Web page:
People say that we cancer survivors are fighting a courageous battle. The see us as brave warriors—even heroes—in the midst of a war. I have always had trouble relating to that characterization. I never wanted to fight in this war, and I don’t feel brave or heroic. But now, seven years post-treatment, I’m beginning to agree: maybe we are warriors.
Of course, neither you nor I volunteered for this. We were forced onto a battlefield of cancer-related choices full of unwanted risks. But happily, here I sit, seven years post-treatment, feeling good and still in the game. In fact, “game” is closer to how I see this. From the beginning, it’s been a game of risk.
Remember the old Hasbro game in a box? As a child, Risk™ seemed too complicated, and I preferred the more mindless and stress-free Chutes and Ladders™. Today, Hasbro’s description of their classic game reminds me a little of the real-life one you and I are playing now. See if you agree:
The analogy isn’t perfect, but it’s not half bad. Attacks, defense, boldness, dangers, rewards … all parts of our life with cancer, and of the war we are waging so well. But the specific element I want to explore here—the essence of the game—is the name on the box: RISK.
Risk-taker, or not?
Do you consider yourself to be a risk-taker? Do you thrive on the thrill of playing the odds, or do you shudder when a risky situation presents itself? I probably fall mostly into the latter group, although I’ve learned to manage my risk-aversion reasonably well.
Since my diagnosis in 2010 I have become much more consciously and acutely aware of the role risk plays in my life. Having spoken with many others whose lives have been touched by cancer, I know the same is true for them. Some handle it with relative ease, while others have a difficult time dealing with the new risks they must face.
Some handle it with relative ease, while others have a difficult time dealing with the new risks …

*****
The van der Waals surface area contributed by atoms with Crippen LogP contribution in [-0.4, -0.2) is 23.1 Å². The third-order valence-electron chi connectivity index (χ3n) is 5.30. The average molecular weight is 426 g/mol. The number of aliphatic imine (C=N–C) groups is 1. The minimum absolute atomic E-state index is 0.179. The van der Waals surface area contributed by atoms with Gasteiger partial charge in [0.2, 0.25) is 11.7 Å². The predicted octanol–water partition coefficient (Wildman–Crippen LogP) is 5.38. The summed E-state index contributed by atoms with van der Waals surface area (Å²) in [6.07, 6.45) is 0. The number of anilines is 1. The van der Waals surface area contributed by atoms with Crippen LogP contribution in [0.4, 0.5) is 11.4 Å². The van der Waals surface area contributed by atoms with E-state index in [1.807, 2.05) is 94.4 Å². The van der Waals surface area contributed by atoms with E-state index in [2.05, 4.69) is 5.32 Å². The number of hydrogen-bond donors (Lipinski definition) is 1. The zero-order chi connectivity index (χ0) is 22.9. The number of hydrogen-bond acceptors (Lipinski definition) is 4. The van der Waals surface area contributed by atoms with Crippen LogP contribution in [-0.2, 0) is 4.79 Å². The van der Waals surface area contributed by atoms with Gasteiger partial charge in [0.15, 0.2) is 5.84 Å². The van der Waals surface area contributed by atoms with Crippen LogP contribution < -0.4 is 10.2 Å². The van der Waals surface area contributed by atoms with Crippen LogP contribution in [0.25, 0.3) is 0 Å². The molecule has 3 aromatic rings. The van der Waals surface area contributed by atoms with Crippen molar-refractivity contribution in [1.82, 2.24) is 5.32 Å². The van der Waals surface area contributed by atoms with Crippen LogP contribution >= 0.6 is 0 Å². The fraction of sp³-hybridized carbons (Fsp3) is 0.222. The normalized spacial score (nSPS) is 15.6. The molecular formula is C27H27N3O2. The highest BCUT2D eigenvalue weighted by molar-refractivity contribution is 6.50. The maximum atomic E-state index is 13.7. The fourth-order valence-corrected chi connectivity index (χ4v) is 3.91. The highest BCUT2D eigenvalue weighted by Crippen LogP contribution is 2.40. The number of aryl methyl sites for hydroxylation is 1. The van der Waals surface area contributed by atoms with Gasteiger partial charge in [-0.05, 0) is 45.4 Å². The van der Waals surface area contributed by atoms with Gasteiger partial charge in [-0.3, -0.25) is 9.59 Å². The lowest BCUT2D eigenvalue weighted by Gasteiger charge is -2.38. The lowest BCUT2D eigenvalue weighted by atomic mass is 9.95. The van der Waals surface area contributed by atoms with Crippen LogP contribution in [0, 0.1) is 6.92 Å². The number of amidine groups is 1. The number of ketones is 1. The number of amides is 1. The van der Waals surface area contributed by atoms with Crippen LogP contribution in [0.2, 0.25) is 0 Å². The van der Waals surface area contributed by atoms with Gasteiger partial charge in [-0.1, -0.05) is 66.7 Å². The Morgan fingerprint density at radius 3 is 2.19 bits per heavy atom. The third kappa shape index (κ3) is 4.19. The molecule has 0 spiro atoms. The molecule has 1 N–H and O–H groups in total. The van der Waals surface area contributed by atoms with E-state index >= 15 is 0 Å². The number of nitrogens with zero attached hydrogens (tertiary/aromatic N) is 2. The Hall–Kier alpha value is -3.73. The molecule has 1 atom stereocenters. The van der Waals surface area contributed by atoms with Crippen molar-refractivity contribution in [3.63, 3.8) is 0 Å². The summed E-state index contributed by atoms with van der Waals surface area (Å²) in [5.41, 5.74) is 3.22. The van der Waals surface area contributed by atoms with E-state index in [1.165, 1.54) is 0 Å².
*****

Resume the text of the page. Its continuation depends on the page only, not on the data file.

But face them we must, and we prostate cancer survivors confront each new risky decision head-on, like true warriors.
Preparing for battle
We all had plenty of pre-diagnosis preparation because life is full of risks. Driving a car is life-and-death risky. So is crossing the street. Eating a hot dog is a life-threatening choking hazard. To give us perspective, others may remind us of these when we feel an allegedly irrational fear. Afraid of flying? Someone is sure to point out that more people die in car accidents than plane crashes. Scared of snakes? Why? After all, you are nine times more likely to die from being struck by lightning than from a venomous snakebite. Feel better now?
So why don’t people say we are fighting a courageous battle with hot dogs? Well, if we don’t like planes or snakes we can generally avoid or at least minimize our exposure to them, and we don’t have to eat hot dogs. But with a cancer diagnosis we have no choice and little control. It’s a war into which we’re conscripted, and it’s no hot dog.
There’s no way out. We’re in the game, fighting the fight, battle by risky battle.
Battle #1: To test, or not to test?
That is the question, and it’s not without controversy. Inevitably, every man must answer it. Either we will, or we won’t obtain a PSA test and/or a DRE. No law requires us to have these (or other) tests that provide clues about prostate cancer. Likewise, no law prevents us from having them. It’s totally up to us, and it’s a critical decision.
To some of us, it seems obvious: have the tests, get the information, and respond accordingly. In reality, this has become a heated public debate, which can make it feel like risky business. There are prominent people who loudly discourage these tests, and others who adamantly promote them. The former warn that we’ll be panicked into having a biopsy we don’t need, followed by treatment we shouldn’t have. Others disagree, fearing we’ll miss a chance to catch cancer early and treat it more effectively.
To some of us, it seems obvious: have the tests, get the information, and respond accordingly. In reality, this has become a heated public debate …
It can be a tough decision, one we’ll have to revisit many times. Each time we opt out of these tests, we risk letting an asymptomatic early prostate cancer progress to a later stage, more challenging to treat. If we have the tests and they indicate the possibility of prostate cancer, we must face the next perilous fork on this risky road.
Battle #2: To biopsy, or not to biopsy?
With iffy test results, what’s our battle strategy now? Do we explore further, periodically repeating PSAs and DREs? Maybe we should seek newer, more sophisticated testing. More commonly, we opt to have a biopsy. Those who discouraged testing in the first place are likely to warn us of the perils of biopsy. Those who value information will urge us to proceed.